Baseball was rained out last night, not surprisingly. I'm told that it's "the season" in Florida right now, which I'm assuming means hurricane season. The only other time I've heard people talk about "the season" and have it be followed by repeated deluges of rain was in "I Still Know What You Did Last Summer", and I'm really hoping my vacation turns out better than that one, so I'm trying not to dwell on the weather.
Everybody was pretty tired yesterday from travel and such, so we all got up late and didn't really do much in the morning. Eventually it was decided that we would go to the pool so that some of us could swim, some of us could read, and some of us could attempt to exhaust our toddler. Kate and I, not having toddlers, opted for reading:
And no, I'm not being anti-social by being way over at the other end of the pool. There was more shade over there. We're still way too early in the trip to be tired of each other yet.
I didn't stay at the pool long, because the Boy Scouts staying on campus had a noon cookout and pool party scheduled and I didn't want to stay and accidentally pick a fight with the other guests about indoctrinating their children with the institutionalized homophobia that the Boy Scouts have gone to court to legally protect. See, committee member at work who said I was "combative"? I'm not always argumentative. I could have stayed and asked the kids if they had their "Fag Banning" merit badges yet, but I decided to go for a walk instead.
Sometimes my restraint comes as a surprise even to me.
When I started walking around the campus, marvelling at the wide sidewalks and palm trees and sunshine, I kept thinking, "This is a college? Why did I go to school in upstate New York?" After five minutes of walking, though, dripping with sweat and noticing a distinct lack of shaded spaces in the outdoor areas, I answered my own question. Florida is hot, and humid, and I can't understand how people live in climates like this deliberately. Everything feels like it's just on the verge of sinking back into the swamp at any moment and taking you with it. On the plus side, though, everything is air conditioned, and I could totally get used to that.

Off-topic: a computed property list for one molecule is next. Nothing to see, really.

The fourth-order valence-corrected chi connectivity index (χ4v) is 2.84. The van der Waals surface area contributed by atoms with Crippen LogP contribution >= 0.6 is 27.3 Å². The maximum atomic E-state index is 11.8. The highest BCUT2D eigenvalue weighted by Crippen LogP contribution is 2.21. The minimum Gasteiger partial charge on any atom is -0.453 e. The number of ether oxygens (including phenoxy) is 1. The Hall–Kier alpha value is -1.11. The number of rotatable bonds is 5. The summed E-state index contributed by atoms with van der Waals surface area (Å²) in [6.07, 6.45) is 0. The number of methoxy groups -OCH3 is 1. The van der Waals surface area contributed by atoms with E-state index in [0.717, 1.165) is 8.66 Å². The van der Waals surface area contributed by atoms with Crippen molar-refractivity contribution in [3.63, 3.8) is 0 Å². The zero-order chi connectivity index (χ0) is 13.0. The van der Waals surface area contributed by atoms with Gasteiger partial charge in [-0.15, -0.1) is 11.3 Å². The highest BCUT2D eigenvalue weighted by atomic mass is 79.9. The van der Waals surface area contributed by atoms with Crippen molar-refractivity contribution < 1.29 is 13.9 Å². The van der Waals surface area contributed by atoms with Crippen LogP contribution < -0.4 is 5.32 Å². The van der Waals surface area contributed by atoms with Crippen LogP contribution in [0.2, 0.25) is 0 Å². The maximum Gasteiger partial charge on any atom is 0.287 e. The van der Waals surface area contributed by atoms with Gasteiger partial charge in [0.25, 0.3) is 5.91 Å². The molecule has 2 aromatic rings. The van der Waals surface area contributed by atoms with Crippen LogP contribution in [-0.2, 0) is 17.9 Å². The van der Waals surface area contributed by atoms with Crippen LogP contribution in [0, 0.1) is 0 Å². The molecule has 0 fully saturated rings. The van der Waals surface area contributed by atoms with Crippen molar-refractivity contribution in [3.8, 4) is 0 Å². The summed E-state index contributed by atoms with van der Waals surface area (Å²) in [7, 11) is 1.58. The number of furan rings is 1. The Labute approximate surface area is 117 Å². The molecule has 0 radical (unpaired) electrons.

On the other hand, everything in Florida feels oddly alive, like plants might spring out of the ground at any moment. Granted, they would be strange plants that I wouldn't recognize:
but that's more my own fault for lacking horticultural knowledge. There are also bugs everywhere, and snakes, and frogs, and alligators, and tiny lizards:
so I keep finding myself spotting movement out of the corner of my eye and hoping it's not poisonous.
After lunch the baby fell into an exhaustion coma from being at the pool, and I got tired of reading and watching TV with everyone so I eagerly volunteered to go with Dan when he decided to go to the bike shop. While there, I learned that my biking friends have not been forthcoming about the actual benefits of biking. They've babbled about physical fitness and feelings of accomplishment and benefits of exercise and the wind rushing by and comeraderie and blah blah blah, but no one mentioned this:
Biking comes with candy.
And eating the candy while biking is not just accepted, but encouraged.
How could no one have mentioned this before now? That time that Sandy tried to take me biking and I was all "the seat is hurting my butt" and she was all "you'll get callouses and stop feeling that after a couple months", she never said, "Shut up and have some candy." Had I been presented with the right motivator, I could have been winning the Tour de France by now. Tragically the moment is gone and I will always think of biking as the sport that I was misled about. I may not have a bike, but I still have candy, and I guess that'll be enough to get by on.